Helvetica is one of the single most ubiquitous typefaces in the world of modern design. It’s clear, clean and highly adaptable. It’s possibly the single most iconic typeface around and yet it still manages to look good when used right. How did Helvetica become so prominent though? What’s the background here?
In the early to mid-1900s in Europe (largely Switzerland), a particular style of design emerged that emphasized cleanliness, readability, and objectivity. This style became known as Swiss Design or the International Typographic Style. Helvetica was actually designed to embody the principles of this movement — Helvetica does mean Swiss in Latin after all.
Today I want to talk a bit about the elements of Swiss Design and how those elements have impacted the world of design as a whole.
One of the most important things that Swiss Design brought to the table was its use of grids to structure content in a layout. The idea behind this approach was to help designers take a consistent and organized approach to page layout. Of course, this fits into the Swiss Design ideology of emphasizing orderliness and readability above all else.
The grid became a mainstay in the world of design throughout the 20th century and became the standard for corporate design. While strict adherence to this concept has since declined, its impact is still definitely felt.
Nowadays, the grid is still taught in many design schools as an important tool for many projects. It also seems like you can’t frequent any online design community without someone mentioning that some work would be better with a grid.
Additionally, this concept has even translated well into the world of digital design (although the emphasis on responsive design has certainly made this a bit more difficult). Many websites use grids to keep their information organized and easy to digest.
Sans Serif Typefaces
One of the largest shifts in the design world that Swiss Design brought about is its heavy use of sans serif typefaces. This is something that’s still incredibly relevant today. Look around and you’ll inevitably see a sans serif within less than 10 feet of you. This isn’t to say that Swiss Design is the sole reason sans serifs are used today, but it definitely played a major role in popularizing its use and defining it as the standard for readability and cleanliness.
Popular typefaces in the Swiss style are (neo) grotesque sans serifs like Akzidenz Grotesk, Helvetica and Univers. The reason behind this is that these typefaces almost come off as entirely neutral. This objectivity, of course, was a central tenant of the style.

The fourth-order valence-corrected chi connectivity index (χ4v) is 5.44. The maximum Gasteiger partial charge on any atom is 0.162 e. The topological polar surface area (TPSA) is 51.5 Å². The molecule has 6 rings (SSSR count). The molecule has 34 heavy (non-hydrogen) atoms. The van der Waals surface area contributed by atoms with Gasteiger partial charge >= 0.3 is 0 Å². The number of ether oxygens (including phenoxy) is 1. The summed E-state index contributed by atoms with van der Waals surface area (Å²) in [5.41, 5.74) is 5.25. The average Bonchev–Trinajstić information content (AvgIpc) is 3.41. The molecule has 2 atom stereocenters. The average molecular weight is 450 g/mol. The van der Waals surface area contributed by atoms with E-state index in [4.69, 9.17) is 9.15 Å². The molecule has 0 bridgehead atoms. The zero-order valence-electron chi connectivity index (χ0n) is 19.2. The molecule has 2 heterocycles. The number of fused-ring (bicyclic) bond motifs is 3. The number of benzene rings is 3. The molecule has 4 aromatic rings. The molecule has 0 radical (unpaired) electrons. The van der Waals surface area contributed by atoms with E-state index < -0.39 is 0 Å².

Like I mentioned, sans serifs are still relevant in the world of design today. Just look at a majority of company rebrands and you’ll see that a large majority of them are changing their primary typefaces to something clean, geometric and… you guessed it, sans-serif.
Another big thing that Swiss Design brought to the table was its asymmetrical organization of content. Symmetry in art and design often leads to very aesthetically pleasing work at best, and a little “safe” or routine work at worst. Asymmetry on the other hand, usually makes things look active and dynamic.
While Swiss Design certainly focuses on asymmetry, it doesn’t mean that it’s inherently chaotic. Remember, the use of a grid was almost mandatory. This allowed for a greater sense of unity and gave more emphasis to the whitespace in the design. This of course, made things appear more clean and almost minimal in aesthetics.
Nowadays we still focus heavily on the use of whitespace when designing things. Furthermore, I’ve seen many more experienced designers posit that center aligning text is less than desirable.
Furthermore, if you go on Dribbble or Behance and look at many posts there, you’ll notice that a large number of designs there embrace asymmetry. It’s something that has definitely stuck around in the design world since Swiss Design popularized it.
Finally, many works of Swiss Design prominently featured photography. While this isn’t 100% the case, as many designs at that time utilized abstract geometry instead, photography was still a large part of the movement itself.
As photography became more accessible, it’s easy to see why photos, being an objective and incredibly clear way to communicate an image, were ideal for a movement that focused on objectivity and clarity.
In modern design, photography is definitely a standard. Think of stock photography, the use of photos in layouts, even the use of photography on the web. It’s something most people think of when they think of design. While I certainly wouldn’t assert that photography in design started with Swiss Design, it’s safe to say that illustrations and drawings were much more common beforehand.
Swiss Design is a seminal movement in the world of graphic design. It’s incredibly easy for designers nowadays to think of the things they do and the practices they follow as just being “the way things are,” but I’d argue that it’s important to see where these norms come from.
I also think that being able to identify certain styles of design is important for understanding the places designers and their work come from today. Furthermore, being able to identify styles like this, as well as other design movements, then assessing their similarities and differences can help you get an idea of what works and what doesn’t in your own work.
As always, I hope this post was informative!
Until next time!
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